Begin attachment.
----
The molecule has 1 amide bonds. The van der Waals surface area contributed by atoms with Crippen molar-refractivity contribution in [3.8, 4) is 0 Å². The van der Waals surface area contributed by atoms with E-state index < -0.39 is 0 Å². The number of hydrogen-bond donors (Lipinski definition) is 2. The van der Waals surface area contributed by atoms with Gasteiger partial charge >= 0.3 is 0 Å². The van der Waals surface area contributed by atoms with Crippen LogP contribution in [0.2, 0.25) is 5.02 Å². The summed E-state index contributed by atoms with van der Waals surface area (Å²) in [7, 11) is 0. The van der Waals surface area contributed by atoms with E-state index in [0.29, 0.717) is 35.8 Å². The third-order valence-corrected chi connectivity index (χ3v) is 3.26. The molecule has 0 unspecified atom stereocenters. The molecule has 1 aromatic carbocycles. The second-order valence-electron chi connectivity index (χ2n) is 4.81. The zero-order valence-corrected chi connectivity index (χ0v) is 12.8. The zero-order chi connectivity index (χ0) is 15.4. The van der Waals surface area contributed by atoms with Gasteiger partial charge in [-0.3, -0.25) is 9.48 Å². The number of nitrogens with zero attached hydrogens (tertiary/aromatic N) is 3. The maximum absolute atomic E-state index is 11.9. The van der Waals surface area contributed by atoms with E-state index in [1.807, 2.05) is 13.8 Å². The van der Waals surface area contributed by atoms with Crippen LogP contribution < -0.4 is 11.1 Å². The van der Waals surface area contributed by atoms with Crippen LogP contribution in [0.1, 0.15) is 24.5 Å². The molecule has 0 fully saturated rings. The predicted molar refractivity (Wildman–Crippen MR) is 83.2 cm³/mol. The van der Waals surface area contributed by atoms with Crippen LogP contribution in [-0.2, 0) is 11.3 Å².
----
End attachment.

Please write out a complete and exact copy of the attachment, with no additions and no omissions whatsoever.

The molecule has 1 amide bonds. The van der Waals surface area contributed by atoms with Crippen molar-refractivity contribution in [3.8, 4) is 0 Å². The van der Waals surface area contributed by atoms with E-state index < -0.39 is 0 Å². The number of hydrogen-bond donors (Lipinski definition) is 2. The van der Waals surface area contributed by atoms with Gasteiger partial charge >= 0.3 is 0 Å². The van der Waals surface area contributed by atoms with Crippen LogP contribution in [0.2, 0.25) is 5.02 Å². The summed E-state index contributed by atoms with van der Waals surface area (Å²) in [7, 11) is 0. The van der Waals surface area contributed by atoms with E-state index in [0.29, 0.717) is 35.8 Å². The third-order valence-corrected chi connectivity index (χ3v) is 3.26. The molecule has 0 unspecified atom stereocenters. The molecule has 1 aromatic carbocycles. The second-order valence-electron chi connectivity index (χ2n) is 4.81. The zero-order valence-corrected chi connectivity index (χ0v) is 12.8. The zero-order chi connectivity index (χ0) is 15.4. The van der Waals surface area contributed by atoms with Gasteiger partial charge in [-0.3, -0.25) is 9.48 Å². The number of nitrogens with zero attached hydrogens (tertiary/aromatic N) is 3. The maximum absolute atomic E-state index is 11.9. The van der Waals surface area contributed by atoms with E-state index in [1.807, 2.05) is 13.8 Å². The van der Waals surface area contributed by atoms with Crippen LogP contribution < -0.4 is 11.1 Å². The van der Waals surface area contributed by atoms with Crippen LogP contribution in [0.1, 0.15) is 24.5 Å². The molecule has 0 fully saturated rings. The predicted molar refractivity (Wildman–Crippen MR) is 83.2 cm³/mol. The van der Waals surface area contributed by atoms with Crippen LogP contribution in [-0.2, 0) is 11.3 Å².